CHICAGO (Reuters) - The American Medical Association (AMA) on Tuesday called for a total ban on all e-cigarette and vaping products that are not approved by the U.S. Food and Drug Administration as smoking cessation tools.
The AMA is urging regulators and legislators at the state and local levels to ban the sale and distribution of all e-cigarette and vaping products, and stipulates that those products should only be available by prescription.
The group also called for more study on the use of drug and non-drug treatment strategies to deal with nicotine addiction, and is advocating for diagnostic codes for e-cigarette and vaping associated illnesses, which would help better identify patients with lung injuries associated with vaping.
“The recent lung illness outbreak has alarmed physicians and the broader public health community and shined a light on the fact that we have very little evidence about the short- and long-term health consequences of e-cigarettes and vaping products,” AMA President Dr. Patrice Harris said in a statement.
Some 2,000 people have been sickened and at least 42 have died from vaping-related lung injuries, according to U.S. health officials. Most of those cases have been linked to vaping THC - the psychoactive substance in marijuana.
Separately, a federal proposal to ban flavored e-cigarettes has been stalled for more than two months.
U.S. President Donald Trump and Health and Human Services Secretary Alex Azar announced the plan in September, saying a final decision was expected “in the coming weeks,” but so far no announcement has been made.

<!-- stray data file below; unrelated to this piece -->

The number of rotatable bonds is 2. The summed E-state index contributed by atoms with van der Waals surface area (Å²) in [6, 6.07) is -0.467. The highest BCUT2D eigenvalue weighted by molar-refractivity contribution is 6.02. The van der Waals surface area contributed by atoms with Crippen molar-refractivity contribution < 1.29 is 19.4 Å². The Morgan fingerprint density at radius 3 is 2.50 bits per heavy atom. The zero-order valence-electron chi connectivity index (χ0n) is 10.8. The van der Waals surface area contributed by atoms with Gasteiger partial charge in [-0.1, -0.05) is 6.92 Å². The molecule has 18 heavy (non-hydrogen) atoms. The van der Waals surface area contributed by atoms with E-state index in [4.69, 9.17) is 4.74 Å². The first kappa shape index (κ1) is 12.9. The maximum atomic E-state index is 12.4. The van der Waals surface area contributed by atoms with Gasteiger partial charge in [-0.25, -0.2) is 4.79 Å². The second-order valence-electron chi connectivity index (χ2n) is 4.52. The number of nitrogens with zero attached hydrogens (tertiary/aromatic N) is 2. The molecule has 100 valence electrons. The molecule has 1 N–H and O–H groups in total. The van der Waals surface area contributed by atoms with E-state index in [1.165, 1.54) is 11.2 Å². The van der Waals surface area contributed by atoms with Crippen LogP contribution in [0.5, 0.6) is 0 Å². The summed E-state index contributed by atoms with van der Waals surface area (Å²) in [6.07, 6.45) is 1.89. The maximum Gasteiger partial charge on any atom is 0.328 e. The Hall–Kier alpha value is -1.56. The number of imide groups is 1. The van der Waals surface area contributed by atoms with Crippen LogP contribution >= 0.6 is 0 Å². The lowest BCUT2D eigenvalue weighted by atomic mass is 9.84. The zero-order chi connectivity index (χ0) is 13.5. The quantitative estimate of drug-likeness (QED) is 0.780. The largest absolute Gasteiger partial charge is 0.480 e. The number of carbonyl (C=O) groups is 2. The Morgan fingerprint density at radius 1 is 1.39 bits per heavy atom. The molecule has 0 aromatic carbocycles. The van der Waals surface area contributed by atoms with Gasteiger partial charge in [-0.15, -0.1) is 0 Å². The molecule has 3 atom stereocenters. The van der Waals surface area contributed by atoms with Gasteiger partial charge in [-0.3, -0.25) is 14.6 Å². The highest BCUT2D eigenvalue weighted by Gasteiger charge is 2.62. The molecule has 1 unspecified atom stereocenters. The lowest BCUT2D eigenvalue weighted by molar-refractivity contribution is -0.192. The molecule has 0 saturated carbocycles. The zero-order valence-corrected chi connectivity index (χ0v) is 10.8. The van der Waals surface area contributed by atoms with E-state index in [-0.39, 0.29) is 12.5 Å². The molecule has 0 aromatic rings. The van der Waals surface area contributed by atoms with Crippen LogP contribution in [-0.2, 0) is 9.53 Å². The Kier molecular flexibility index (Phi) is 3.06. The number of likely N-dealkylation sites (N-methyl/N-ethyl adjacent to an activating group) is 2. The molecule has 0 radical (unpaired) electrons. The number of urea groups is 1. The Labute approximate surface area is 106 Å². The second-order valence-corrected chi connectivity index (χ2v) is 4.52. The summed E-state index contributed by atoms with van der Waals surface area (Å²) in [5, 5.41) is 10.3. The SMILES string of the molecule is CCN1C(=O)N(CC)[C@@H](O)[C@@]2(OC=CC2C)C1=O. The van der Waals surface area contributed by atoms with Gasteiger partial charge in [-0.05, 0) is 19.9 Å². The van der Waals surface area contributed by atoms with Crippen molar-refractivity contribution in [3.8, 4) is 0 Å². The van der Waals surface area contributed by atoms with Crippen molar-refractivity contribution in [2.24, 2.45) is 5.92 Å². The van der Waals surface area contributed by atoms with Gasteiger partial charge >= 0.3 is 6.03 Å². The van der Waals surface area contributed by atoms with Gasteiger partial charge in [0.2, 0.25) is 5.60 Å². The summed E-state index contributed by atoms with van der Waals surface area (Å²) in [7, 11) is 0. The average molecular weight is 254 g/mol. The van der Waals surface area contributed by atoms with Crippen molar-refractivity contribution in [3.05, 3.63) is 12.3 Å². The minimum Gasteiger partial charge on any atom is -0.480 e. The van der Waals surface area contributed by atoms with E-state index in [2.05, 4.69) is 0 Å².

Democratic lawmakers and public health groups have pressured the administration to follow through on the flavor ban, accusing the administration of bowing to industry pressure.
The vaping industry has argued that such a prohibition could hurt Trump’s re-election prospects next year.
U.S. e-cigarette market leader Juul Labs Inc pulled fruit, dessert and mint nicotine flavors from retail stores and its website in the United States, as it faces heightened scrutiny over the appeal of its nicotine products to teenagers.
The state of California on Monday sued Juul, alleging that the San Francisco company engaged in a “systematic” and “wildly successful” campaign to attract teenagers to its nicotine devices.
New York’s attorney general filed a separate suit against Juul on Tuesday.
More than 27.5% of high school students in the United States use e-cigarettes, up from 20.7 percent in 2018, according to the CDC’s National Youth Tobacco Survey.
At an AMA meeting in San Diego, physicians, residents, and medical students voted to adopt policies building on longtime efforts to prevent another generation from becoming dependent on nicotine.
Reporting by Julie Steenhuysen and Chris Kirkham; Editing by Bill Berkrot